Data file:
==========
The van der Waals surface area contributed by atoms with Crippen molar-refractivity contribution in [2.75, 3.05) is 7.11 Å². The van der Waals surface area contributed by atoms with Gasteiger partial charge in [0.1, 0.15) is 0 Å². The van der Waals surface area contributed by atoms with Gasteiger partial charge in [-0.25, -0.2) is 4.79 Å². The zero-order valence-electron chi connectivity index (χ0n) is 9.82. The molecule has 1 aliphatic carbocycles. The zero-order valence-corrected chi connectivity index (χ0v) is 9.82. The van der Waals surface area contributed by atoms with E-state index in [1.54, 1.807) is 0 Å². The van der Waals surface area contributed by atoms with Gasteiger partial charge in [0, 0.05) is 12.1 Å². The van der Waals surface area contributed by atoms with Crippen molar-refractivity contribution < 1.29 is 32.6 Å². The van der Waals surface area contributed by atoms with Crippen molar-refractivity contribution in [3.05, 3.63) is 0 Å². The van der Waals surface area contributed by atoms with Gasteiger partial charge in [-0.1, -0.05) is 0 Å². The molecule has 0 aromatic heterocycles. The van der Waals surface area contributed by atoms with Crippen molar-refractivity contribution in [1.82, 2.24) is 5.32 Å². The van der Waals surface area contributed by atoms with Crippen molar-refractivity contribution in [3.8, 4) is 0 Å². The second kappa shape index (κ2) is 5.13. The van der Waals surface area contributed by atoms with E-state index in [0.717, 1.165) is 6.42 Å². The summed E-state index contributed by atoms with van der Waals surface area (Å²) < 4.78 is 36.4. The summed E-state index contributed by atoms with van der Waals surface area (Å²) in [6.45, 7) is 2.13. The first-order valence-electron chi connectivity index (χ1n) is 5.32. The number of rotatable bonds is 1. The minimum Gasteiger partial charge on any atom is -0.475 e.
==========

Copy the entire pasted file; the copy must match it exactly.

The van der Waals surface area contributed by atoms with Crippen molar-refractivity contribution in [2.75, 3.05) is 7.11 Å². The van der Waals surface area contributed by atoms with Gasteiger partial charge in [0.1, 0.15) is 0 Å². The van der Waals surface area contributed by atoms with Gasteiger partial charge in [-0.25, -0.2) is 4.79 Å². The zero-order valence-electron chi connectivity index (χ0n) is 9.82. The molecule has 1 aliphatic carbocycles. The zero-order valence-corrected chi connectivity index (χ0v) is 9.82. The van der Waals surface area contributed by atoms with E-state index in [1.54, 1.807) is 0 Å². The van der Waals surface area contributed by atoms with Gasteiger partial charge in [0, 0.05) is 12.1 Å². The van der Waals surface area contributed by atoms with Crippen molar-refractivity contribution < 1.29 is 32.6 Å². The van der Waals surface area contributed by atoms with Crippen molar-refractivity contribution in [3.05, 3.63) is 0 Å². The van der Waals surface area contributed by atoms with Gasteiger partial charge in [-0.1, -0.05) is 0 Å². The molecule has 0 aromatic heterocycles. The van der Waals surface area contributed by atoms with Crippen molar-refractivity contribution in [1.82, 2.24) is 5.32 Å². The van der Waals surface area contributed by atoms with Crippen molar-refractivity contribution in [3.8, 4) is 0 Å². The second kappa shape index (κ2) is 5.13. The van der Waals surface area contributed by atoms with E-state index in [0.717, 1.165) is 6.42 Å². The summed E-state index contributed by atoms with van der Waals surface area (Å²) < 4.78 is 36.4. The summed E-state index contributed by atoms with van der Waals surface area (Å²) in [6.45, 7) is 2.13. The first-order valence-electron chi connectivity index (χ1n) is 5.32. The number of rotatable bonds is 1. The minimum Gasteiger partial charge on any atom is -0.475 e.